Hangry for English changes?

| Michael Chugani 14 Jun 2018

As I have said before, the English language, like other languages, is constantly evolving (changing, developing). The Oxford Dictionary added over 1,000 new words to its dictionary earlier this year, including the word "hangry," which means getting angry or bad-tempered because of hunger. The way Hong Kong people speak Cantonese is also evolving. Hong Kong people are constantly creating new slang words which they use during daily conversations or on social media. I used the word "mistaken" in a recent column. A reader e-mailed to say I had made an error because the correct word should be "mistakened."

Actually, I did not make an error. There is no such word as "mistakened." The correct word is "mistaken", which means being wrong in understanding something. But many people nowadays use "mistakened" instead of "mistaken" on social media because they wrongly believe they should add "ed" to make it more like a past-tense word. Nothing can be done about this error because the English language is always evolving. But it is unlikely the Oxford Dictionary will include it as a new word because it is not really a new word. It is an old word incorrectly spelled by social media users.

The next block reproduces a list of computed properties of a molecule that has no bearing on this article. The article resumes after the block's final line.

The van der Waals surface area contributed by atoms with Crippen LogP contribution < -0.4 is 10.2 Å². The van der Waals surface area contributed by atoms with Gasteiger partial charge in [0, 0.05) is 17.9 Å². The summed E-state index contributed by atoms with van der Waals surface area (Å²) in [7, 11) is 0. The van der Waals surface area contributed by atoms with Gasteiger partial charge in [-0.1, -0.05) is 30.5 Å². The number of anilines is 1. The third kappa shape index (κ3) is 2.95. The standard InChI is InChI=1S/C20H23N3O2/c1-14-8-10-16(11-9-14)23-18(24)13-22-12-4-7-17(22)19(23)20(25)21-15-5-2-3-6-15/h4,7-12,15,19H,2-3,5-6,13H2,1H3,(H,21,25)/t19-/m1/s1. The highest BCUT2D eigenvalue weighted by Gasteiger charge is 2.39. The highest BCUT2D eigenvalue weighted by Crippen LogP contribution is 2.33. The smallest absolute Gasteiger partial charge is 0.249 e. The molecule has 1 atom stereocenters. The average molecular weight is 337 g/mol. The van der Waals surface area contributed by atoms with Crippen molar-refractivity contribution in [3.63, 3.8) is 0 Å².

Another reader e-mailed to say I made a mistake when I said "grammar mistake" in a previous column. The reader pointed out that I should have said "grammatical mistake" or "a mistake in grammar." It is true that "grammatical mistake" is more widely used than "grammar mistake." But as I have said numerous times before, English is an evolving language. There is nothing wrong with saying "grammar mistake." A quick search of the internet will show both are acceptable. The reader who e-mailed me is not a native English speaker. Many Hong Kong people treat grammar as a science instead of part of a language. Native English speakers will see nothing wrong with either "grammar mistake" or "grammatical mistake." If you say "he's no hero," people who treat grammar as a science will say it should be "he's not a hero." But native English speakers always say "he's no hero" instead of "he's not a hero."

Search Archive

Advanced Search
June 2018
S M T W T F S

Today's Standard



Yearly Magazine

Yearly Magazine